The number one issue with Rand's measurement omission hypothesis is that it attempts to solve an entirely irrelevant problem. It's a false solution to a false problem. Rand's "problem of universals" is a misnomer. Historically, the problem of universals dealt with whether universals were "real" (in the metaphysical sense). Rand deals with what might be called "the problem of Objectivist concepts." Rand introduces this issue as follows:
When we refer to three persons as "men," what do we designate by that term? The three persons are three individuals who differ in every particular respect and may not possess a single identical characteristic (not even their fingerprints). If you list all their particular characteristics, you will not find one representing manness. Where is the "manness" in men? What, in reality, corresponds to the concept "man" in our mind? [IOTE, 2]
Since Rand regards concept as the principle unit of human knowledge, the issue of how concepts "correspond" to reality becomes a problem. But what if we don't regard concepts as the principal unit of knowledge? What if we regard them merely as symbols conveying meanings? If a concept merely means what it means, then there's no issue of "validity" or correspondence at all. These meanings can be used to make assertions about anything, real or unreal, truth or lies. The merit of this approach is that it nips in the bud futile arguments about the meanings of words. What a word (or "concept") means is immaterial. It's the meaning of the statement that is important, and that meaning is whatever is intended by the individual who presents the statement. Once we understand the intended meaning of the statement, we can go about testing it to determine whether its true or false, plausible or implausible. By regarding concepts merely as meanings, rather than knowledge, we overstep altogether Rand's problem of universals and concepts. Instead of worrying about the relation of concepts to reality, we focus on the relation of our statements and theories to the real world. The problem of universals is replaced by the far more fruitful problem of theories. Testing and criticizing theories becomes our primary objective; while concepts merely become the vehicle for expressing our theories.
Now some might argue that regarding concepts as symbols conveying meanings does not in fact solve Rand's problem of Objectivist concepts; that it only moves it off a step further. Even as a symbol, the concept man does in fact refer to many different men. How does it do this?
If Objectivists insist on making it a problem, then it is a problem for them. It's not a problem for anyone else. Nearly everyone knows what you mean when you talk of "men." The problems confronting western civilization having nothing to do with the inability to provide a verbal solution to this issue. However, even if, for argument's sake, we were to grant that this is a legitimate problem, Rand has not provided a satisfying solution to this issue. Her so-called solution is no solution at all, but merely a retrenchment into the crude literalism of mediaval scholasticism.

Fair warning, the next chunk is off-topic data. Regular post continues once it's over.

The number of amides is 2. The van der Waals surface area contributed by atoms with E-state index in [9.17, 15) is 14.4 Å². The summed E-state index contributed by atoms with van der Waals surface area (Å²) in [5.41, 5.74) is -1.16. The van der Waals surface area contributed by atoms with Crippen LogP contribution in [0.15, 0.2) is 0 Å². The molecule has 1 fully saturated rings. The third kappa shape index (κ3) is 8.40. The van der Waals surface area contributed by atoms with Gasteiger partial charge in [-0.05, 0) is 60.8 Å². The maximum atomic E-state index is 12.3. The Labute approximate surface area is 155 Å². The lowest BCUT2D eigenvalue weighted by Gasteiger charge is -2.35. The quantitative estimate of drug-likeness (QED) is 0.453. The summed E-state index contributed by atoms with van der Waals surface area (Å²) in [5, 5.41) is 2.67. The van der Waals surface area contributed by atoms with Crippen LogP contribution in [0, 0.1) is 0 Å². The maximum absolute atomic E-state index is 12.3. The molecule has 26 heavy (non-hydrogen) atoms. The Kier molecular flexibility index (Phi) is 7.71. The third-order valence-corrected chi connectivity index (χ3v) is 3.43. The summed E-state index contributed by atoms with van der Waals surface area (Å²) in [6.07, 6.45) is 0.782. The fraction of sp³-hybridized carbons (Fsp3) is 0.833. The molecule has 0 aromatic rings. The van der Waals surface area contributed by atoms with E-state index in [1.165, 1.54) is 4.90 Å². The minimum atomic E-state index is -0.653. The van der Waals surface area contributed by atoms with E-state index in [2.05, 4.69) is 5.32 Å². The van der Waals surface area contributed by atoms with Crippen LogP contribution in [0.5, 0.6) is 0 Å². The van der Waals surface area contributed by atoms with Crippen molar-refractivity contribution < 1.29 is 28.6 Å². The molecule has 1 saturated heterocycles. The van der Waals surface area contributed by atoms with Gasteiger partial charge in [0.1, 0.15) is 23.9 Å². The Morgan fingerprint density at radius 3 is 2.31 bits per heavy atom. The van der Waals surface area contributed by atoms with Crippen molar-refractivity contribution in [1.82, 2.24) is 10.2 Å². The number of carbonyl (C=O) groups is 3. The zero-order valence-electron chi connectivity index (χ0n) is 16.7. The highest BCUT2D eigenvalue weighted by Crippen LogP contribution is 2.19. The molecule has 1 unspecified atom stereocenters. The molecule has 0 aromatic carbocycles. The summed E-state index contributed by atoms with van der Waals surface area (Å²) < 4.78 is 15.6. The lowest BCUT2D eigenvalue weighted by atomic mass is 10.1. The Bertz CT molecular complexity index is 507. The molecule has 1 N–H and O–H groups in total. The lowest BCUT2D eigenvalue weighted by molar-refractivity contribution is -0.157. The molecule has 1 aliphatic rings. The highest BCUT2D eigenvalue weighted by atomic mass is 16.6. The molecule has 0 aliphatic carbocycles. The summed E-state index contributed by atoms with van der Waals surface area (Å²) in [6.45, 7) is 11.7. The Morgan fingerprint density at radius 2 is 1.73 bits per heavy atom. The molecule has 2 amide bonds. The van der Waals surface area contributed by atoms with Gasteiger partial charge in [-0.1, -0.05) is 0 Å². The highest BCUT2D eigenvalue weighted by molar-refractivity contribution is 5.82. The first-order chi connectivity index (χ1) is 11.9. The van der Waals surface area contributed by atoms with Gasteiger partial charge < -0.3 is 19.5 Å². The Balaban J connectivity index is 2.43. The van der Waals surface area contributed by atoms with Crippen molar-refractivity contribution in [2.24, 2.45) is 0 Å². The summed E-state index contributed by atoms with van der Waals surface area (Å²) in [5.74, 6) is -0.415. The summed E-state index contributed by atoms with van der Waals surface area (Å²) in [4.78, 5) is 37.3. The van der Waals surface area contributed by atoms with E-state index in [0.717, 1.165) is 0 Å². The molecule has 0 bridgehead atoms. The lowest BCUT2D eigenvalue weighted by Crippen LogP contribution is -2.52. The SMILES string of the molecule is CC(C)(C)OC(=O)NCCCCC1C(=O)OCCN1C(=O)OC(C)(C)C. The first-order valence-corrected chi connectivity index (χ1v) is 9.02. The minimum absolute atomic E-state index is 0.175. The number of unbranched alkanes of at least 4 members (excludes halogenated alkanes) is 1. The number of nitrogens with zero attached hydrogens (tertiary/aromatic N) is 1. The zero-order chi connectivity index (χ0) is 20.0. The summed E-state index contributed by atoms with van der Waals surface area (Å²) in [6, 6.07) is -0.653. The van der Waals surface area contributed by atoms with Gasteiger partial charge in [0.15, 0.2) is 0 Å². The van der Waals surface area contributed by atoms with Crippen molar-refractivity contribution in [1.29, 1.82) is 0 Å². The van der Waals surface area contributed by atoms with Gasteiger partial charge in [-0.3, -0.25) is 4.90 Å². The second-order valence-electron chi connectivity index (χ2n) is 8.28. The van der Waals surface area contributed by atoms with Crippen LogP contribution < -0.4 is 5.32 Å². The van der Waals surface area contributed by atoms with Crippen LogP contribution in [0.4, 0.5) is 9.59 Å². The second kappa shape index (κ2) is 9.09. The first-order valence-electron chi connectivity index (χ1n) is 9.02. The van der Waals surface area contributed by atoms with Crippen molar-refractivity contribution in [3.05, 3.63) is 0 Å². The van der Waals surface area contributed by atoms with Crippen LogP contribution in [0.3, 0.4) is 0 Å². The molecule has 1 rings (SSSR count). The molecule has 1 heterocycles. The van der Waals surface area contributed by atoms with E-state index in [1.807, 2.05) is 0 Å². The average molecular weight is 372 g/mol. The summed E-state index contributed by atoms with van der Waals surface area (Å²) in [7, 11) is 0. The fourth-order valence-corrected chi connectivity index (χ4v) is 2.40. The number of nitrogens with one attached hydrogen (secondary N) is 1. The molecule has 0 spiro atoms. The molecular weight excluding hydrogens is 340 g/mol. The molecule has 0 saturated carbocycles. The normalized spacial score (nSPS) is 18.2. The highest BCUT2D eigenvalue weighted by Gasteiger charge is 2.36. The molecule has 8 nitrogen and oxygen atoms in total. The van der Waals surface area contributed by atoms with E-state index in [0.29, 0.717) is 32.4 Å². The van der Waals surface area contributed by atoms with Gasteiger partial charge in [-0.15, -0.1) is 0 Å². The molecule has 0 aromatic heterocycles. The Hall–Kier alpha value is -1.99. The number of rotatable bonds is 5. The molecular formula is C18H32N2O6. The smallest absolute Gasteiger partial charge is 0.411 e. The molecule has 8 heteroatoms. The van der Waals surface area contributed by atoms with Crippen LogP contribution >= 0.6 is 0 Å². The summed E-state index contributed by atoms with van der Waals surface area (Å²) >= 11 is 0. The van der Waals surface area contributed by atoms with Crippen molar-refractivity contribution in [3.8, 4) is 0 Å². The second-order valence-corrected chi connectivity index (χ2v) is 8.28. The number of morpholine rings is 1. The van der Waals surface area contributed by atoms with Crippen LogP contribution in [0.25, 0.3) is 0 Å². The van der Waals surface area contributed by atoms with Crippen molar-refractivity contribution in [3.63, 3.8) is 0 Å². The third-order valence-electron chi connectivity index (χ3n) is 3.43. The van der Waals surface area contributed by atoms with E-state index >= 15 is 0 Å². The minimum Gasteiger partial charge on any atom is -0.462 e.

Here's how Rand "solves" what she misnamed the "problem of universals." She wanted to discover "how" concepts refer to in reality. To attain this end, she sought to describe in what ways the correspondence between concepts could be both literal and precise. From Rand's point of view, the concept could only include characteristics that all the referents shared in common and which could be used to distinguish the referent of the concept from other referents. The concept man, for example, could not include the characteristic of irritability, because not all men are irritiable. It could not include the concept ear, since nearly all animals have ears. But it could include "rationality," because only men are "rational." One problem confronted Rand immediately. Even if we were to grant (per implausible) that all men are rational (or "potentially" rational), it is plain from common observation that men are not all equally rational. Some are more and some are less rational, as Rand often reminded her readers. So in what way do men actually share the characteristic of rationality? To explain this, Rand introduced her idea of measurement omission: "A concept," she declared, "is a mental integration of two or more units possessing the same distinguishing characteristic(s), with their particular measurements omitted."
This hypothesis, declared Rand, once and for all solves the "problem of universals." But note how it does so: by explaining what concepts literally refer to, in a narrow "identity" sense of reference. Rand is working out of a (tacit) paradigm that regards literalism as the highest mark of truth. She believes that she can solve the "problem of universals" by showing a literal identity between the concept and its referents. For Rand, concepts literally refer to the distinguishing characteristics of a particular class of objects, with the measurements omitted. Yet this desire to achieve a literal identity between concepts and referents is a false ideal. Concepts are symbols. They are not meant to be taken literally. They don't even constitute knowledge. Rand's phrase "conceptual knowledge" is a contradiction in terms. Symbols are not knowledge. They are items of description. Knowledge arises when the symbols are used to express statements describing matters of fact. Even if Rand (per impossible) had shown the literal identity of concepts with a given class of "units," this would have been merely a pyrrhic victory.
Even if concepts are symbols, doesn't the problem of classification remain? If symbols stand for multiple instances of a class of things, how are these classes formed? Even if Rand's measurement omission theory presented a false solution to a false problem, perhaps her theory actually applied to a different issue, i.e., the issue of classification. I will explore this topic in my next post.